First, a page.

Across the Blue Mountains



explorers tree

Though the past is “a foreign country” where they “do things differently”, as the novelist H. P. Hartley told us in The Go-Between, the fact remains that we view it through the lens of the present. And, in doing so, we are inclined to interpret it in the light of contemporary values and concerns. In this brief look at the memorials to Blaxland, Lawson and Wentworth we have seen how, in the process of creating historical meaning through a local attachment to place, the explorers have at times been seen as:

  • an expression of a perceived tradition. By linking the three explorers with the celebration of Empire Day or the dedication of war memorials, for example, they are placed within a tradition that implies a history in which values and attitudes are unchanging.

  • an embodiment of the patriotic ideal, whether that be in the context of the British Empire or Australian nationalism.

  • models of the 'work ethic', providing children (and adults) with an example of the courage, determination and hard work that lead to achievement and success.

  • a stimulant to commercial gain through the attraction of tourists.
We might also reflect for a moment on whether the failure of Blaxland, Lawson and Wentworth to find a central role in the Blue Mountains Bicentenary celebrations in 1988 reflects a late 20th century decline in their status as local icons.

I don't think so. For, while their invisibility during the Bicentenary is puzzling and the vandalising of the sculptured heads at Mount York suggests a degree of popular disrespect that would shock earlier generations, the “dauntless three” are so deeply a part of the Blue Mountains psyche that my money is definitely on their continued survival.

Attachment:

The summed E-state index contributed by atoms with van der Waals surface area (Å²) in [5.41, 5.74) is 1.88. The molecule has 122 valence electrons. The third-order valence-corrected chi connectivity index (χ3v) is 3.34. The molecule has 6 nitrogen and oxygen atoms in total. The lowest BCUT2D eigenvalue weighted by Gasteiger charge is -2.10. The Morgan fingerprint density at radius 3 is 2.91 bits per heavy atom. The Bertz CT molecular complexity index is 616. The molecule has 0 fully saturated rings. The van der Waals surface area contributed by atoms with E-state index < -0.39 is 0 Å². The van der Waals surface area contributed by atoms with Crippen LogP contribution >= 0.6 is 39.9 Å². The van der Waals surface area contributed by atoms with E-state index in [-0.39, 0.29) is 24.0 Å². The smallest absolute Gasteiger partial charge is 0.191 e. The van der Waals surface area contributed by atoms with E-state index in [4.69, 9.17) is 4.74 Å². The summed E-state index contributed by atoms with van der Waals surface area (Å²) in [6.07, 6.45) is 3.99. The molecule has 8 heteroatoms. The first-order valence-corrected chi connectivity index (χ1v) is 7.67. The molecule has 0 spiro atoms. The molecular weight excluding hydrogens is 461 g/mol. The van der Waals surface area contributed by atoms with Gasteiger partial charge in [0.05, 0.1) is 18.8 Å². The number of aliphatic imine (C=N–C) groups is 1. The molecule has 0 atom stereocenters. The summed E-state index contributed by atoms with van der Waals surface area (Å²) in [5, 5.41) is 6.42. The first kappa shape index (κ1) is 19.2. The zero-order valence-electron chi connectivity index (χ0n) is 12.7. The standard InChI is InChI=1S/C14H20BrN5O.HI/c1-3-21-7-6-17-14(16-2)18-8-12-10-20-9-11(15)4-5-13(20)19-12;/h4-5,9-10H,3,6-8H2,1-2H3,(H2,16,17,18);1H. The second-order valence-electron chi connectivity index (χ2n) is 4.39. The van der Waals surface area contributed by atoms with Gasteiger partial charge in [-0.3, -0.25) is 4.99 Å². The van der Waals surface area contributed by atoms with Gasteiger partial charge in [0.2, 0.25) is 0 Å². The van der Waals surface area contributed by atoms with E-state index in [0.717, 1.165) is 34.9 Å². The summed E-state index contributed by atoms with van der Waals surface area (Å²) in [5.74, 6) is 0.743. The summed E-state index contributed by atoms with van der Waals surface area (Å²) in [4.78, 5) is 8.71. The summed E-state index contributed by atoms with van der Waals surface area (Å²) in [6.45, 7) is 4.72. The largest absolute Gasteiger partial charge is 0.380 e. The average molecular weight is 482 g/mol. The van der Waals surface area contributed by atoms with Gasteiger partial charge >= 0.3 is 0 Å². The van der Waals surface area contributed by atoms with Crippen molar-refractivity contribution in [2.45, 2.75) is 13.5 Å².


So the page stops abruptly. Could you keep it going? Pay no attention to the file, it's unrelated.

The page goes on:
This is not an age for erecting obelisks and pavilions, but 'heritage' has become a major cause celebre and the slow but relentless journey towards republicanism has stimulated a renewed Australian nationalism. Both these developments, and the growth in genealogical research, have encouraged interest in and reinterpretation of our past.

It will be interesting to see how the “dauntless three” are celebrated in 2013. One thing, however, is certain. The explorers honoured on that date will not be the Blaxland, Lawson & Wentworth who were honoured in 1913. Rather, they will have been re-invented to suit the outlook of a nation at the start of a new millennium and, in all probability, of a new republic.

© John Low

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